Crystals for Mac and PC supports VST, AAX, and AU plug-in protocols for compatibility with every DAW. Crystals is priced at an MSRP of $99, while the iOS version of Crystals, which works as a standalone app, AudioUnit v3 plug-in, or Inter-App Audio effect, is priced at $14.99.

Eventide • www.eventideaudio.com

Original Resource is ProSoundNetwork.com

Composer Takes Deep Dive into Emote Control Software

Little Ferry, NJ (May 19, 2020)—Jacob Shea made a significant change to his workflow when composing for the BBC Natural History Unit’s Seven Worlds, One Planet wildlife documentary series, implementing Eventide’s flagship H9000 multi-effects processor and Emote control software.

The BBC series, filmed over nearly five years across all seven continents, features a theme and score composed by Hans Zimmer and Jacob Shea of Emmy- and BAFTA- nominated Bleeding Fingers Music. Shea also worked alongside Zimmer on the music for the BBC’s Planet Earth II and Blue Planet II series.

Eventide Launches MicroPitch Plug-in

“The H9000 is just so deep, and so thoughtful, in terms of the way that these effect algorithms are built. I’ve had it for a year now and I feel like I haven’t scratched the surface,” says Shea, who integrated the processor into his studio at Zimmer’s multi-room Remote Control complex in Santa Monica, CA.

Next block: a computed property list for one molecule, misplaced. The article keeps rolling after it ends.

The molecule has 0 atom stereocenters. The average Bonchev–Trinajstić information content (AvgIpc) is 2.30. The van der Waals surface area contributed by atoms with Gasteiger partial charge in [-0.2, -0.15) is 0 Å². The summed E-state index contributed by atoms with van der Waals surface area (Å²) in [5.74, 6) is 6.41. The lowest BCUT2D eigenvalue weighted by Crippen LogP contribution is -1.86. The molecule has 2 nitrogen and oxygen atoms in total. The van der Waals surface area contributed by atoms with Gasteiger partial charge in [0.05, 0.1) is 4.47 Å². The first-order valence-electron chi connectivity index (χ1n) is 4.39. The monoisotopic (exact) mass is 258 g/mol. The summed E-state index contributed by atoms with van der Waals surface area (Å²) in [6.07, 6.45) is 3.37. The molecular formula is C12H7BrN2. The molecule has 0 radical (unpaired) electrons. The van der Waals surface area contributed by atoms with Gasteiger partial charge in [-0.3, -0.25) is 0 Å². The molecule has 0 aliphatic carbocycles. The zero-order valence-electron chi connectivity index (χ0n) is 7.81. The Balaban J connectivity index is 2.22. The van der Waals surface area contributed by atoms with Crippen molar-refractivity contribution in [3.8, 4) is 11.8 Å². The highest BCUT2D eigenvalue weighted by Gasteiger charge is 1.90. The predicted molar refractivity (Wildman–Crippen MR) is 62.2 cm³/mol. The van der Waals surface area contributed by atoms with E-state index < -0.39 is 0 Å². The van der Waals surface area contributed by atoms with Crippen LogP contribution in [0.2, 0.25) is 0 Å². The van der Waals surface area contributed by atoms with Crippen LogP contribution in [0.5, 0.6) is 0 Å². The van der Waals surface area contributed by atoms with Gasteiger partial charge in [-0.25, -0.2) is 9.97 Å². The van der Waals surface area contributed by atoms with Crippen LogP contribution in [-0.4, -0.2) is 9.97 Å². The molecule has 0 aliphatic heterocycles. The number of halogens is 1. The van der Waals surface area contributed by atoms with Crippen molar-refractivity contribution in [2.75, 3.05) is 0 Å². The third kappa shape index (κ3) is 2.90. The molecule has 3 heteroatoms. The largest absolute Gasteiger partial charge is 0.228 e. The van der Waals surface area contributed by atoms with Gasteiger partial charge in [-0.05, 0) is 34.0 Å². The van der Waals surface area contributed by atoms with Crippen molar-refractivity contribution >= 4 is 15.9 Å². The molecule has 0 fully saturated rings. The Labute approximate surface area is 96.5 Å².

Shea opted for the H9000R, a version of the 2RU processor unit with no front panel controls. Control of all the settings and parameters is handled by Emote, which is available as a standalone Mac and Windows application and as an AAX, AU and VST plug-in. When instantiated as a plug-in, all of Emote’s parameters may be automated within the DAW session. “I use a two-screen system; one screen has Logic and the other has Emote in full view,” he says.

The H9000 introduces a new paradigm, FX Chains, that allows the user to connect any set of four effects from the H9000’s 1,600-plus algorithm library. As a guitarist, says Shea, “What I enjoyed doing when I first got it was just building weird chains of stuff.”

Shea says he has found the reverb algorithms in the H9000 particularly inspirational. He employs a Session preset loaded with eight reverb algorithms, including halls, rooms, plates, Blackhole and Shimmer. “A lot of times,” Shea shares, “when I was working on an emotional piano-and-strings piece, those H9000 algorithms beat out anything that I had in-the-box.”

Seven Worlds, One Planet debuted October 2019 in the U.K. and on multiple outlets in the U.S. in late January 2020.

Eventide • www.eventideaudio.com

Original Resource is ProSoundNetwork.com